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Clin J Am Soc Nephrol. 2010 Dec;5(12):2258-68. doi: 10.2215/CJN.02080310. Epub 2010 Oct 14.

Mid-arm muscle circumference and quality of life and survival in maintenance hemodialysis patients.

Author information

1
Harold Simmons Center for Chronic Disease Research and Epidemiology, Los Angeles Biomedical Research Institute at Harbor-UCLA Medical Center, Torrance, CA 90502, USA.

Abstract

BACKGROUND AND OBJECTIVES:

Maintenance hemodialysis (MHD) patients with larger body or fat mass have greater survival than normal to low mass. We hypothesized that mid-arm muscle circumference (MAMC), a conveniently measured surrogate of lean body mass (LBM), has stronger association with clinical outcomes than triceps skinfold (TSF), a surrogate of fat mass.

DESIGN, SETTINGS, PARTICIPANTS, & MEASUREMENTS:

The associations of TSF, MAMC, and serum creatinine, another LBM surrogate, with baseline short form 36 quality-of-life scores and 5-year survival were examined in 792 MHD patients. In a randomly selected subsample of 118 subjects, LBM was measured by dual-energy x-ray absorptiometry.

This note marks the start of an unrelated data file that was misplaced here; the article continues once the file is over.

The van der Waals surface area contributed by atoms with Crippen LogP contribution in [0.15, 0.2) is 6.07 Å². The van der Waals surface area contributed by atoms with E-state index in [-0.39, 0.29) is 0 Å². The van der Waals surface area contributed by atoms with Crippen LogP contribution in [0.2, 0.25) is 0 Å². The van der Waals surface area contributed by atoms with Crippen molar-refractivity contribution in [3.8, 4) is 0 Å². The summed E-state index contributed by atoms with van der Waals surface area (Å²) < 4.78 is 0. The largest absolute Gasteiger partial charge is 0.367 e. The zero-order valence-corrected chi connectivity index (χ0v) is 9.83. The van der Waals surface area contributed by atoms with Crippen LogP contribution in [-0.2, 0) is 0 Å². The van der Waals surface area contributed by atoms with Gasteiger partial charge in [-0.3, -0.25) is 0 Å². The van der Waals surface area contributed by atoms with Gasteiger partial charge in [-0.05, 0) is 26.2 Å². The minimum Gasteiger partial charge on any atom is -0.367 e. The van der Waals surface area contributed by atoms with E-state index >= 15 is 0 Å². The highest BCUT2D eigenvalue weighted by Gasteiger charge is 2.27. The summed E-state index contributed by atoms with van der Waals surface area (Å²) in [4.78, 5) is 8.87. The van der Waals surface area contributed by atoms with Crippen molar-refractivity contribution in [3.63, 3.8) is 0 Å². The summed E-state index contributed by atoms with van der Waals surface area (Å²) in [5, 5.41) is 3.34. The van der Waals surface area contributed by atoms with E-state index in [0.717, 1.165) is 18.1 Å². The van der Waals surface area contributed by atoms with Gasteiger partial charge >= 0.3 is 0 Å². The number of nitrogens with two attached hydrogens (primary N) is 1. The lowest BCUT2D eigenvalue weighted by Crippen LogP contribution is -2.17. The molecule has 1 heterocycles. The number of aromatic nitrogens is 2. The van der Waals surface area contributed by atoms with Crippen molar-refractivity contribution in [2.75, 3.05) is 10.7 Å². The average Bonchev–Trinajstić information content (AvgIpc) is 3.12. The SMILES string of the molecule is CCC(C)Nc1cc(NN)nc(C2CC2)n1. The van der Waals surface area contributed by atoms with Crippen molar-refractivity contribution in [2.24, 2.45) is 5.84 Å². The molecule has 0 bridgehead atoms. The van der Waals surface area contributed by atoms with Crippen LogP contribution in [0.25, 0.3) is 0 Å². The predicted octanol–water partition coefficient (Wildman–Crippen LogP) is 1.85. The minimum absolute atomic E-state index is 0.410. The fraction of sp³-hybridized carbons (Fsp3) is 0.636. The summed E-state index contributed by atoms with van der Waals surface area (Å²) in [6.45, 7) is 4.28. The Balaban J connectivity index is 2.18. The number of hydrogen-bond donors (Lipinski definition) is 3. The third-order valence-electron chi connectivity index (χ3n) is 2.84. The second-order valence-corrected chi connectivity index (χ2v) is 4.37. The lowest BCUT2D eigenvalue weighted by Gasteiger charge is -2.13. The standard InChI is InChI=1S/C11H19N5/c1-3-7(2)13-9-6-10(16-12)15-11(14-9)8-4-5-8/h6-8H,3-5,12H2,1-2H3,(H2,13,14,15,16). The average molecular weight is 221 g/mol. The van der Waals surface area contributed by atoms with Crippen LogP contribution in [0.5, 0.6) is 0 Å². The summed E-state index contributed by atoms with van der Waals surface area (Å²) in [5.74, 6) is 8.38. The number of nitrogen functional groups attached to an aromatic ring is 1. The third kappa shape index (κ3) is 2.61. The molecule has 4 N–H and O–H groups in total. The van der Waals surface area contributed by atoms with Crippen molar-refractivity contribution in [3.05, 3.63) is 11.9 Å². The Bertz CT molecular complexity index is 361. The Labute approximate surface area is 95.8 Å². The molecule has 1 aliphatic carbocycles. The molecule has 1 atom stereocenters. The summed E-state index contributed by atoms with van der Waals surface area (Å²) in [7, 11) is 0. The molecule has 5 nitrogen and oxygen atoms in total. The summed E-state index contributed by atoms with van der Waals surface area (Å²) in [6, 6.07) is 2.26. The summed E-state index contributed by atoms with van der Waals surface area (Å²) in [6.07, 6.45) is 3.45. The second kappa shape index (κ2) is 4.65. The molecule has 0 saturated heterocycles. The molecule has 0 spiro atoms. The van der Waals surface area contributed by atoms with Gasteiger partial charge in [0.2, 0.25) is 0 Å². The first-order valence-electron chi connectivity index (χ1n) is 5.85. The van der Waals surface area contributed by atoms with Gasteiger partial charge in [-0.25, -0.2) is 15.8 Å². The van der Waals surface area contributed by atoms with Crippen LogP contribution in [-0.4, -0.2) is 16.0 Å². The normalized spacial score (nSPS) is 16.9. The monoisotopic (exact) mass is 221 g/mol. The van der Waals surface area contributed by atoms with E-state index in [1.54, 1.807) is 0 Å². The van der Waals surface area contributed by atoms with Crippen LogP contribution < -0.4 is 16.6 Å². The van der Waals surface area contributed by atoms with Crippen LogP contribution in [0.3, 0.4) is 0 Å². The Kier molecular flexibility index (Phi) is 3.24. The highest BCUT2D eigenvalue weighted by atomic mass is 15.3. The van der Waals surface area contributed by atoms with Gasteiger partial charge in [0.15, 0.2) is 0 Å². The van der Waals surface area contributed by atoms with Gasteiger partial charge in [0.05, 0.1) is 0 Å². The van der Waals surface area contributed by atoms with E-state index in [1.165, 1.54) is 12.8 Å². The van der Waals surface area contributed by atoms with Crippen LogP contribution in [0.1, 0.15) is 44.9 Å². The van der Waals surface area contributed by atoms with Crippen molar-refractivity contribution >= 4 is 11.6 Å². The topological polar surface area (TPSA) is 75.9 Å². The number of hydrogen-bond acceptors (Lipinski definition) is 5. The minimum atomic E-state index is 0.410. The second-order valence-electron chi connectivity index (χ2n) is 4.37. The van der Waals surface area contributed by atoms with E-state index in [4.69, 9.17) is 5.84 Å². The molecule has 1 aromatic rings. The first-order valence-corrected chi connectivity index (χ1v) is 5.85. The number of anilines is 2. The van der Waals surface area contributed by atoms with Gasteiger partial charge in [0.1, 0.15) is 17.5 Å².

RESULTS:

Dual-energy x-ray absorptiometry-assessed LBM correlated most strongly with MAMC and serum creatinine. Higher MAMC was associated with better short form 36 mental health scale and lower death hazard ratios (HRs) after adjustment for case-mix, malnutrition-inflammation-cachexia syndrome, and inflammatory markers. Adjusted death HRs were 1.00, 0.86, 0.69, and 0.63 for the first to fourth MAMC quartiles, respectively. Higher serum creatinine and TSF were also associated with lower death HRs, but these associations were mitigated after multivariate adjustments. Using median values of TSF and MAMC to dichotomize, combined high MAMC with either high or low TSF (compared with low MAMC/TSF) exhibited the greatest survival, i.e., death HRs of 0.52 and 0.59, respectively.

CONCLUSIONS:

Higher MAMC is a surrogate of larger LBM and an independent predictor of better mental health and greater survival in MHD patients. Sarcopenia-correcting interventions to improve clinical outcomes in this patient population warrant controlled trials.

PMID:
20947789
PMCID:
PMC2994088
DOI:
10.2215/CJN.02080310
[Indexed for MEDLINE]
Free PMC Article

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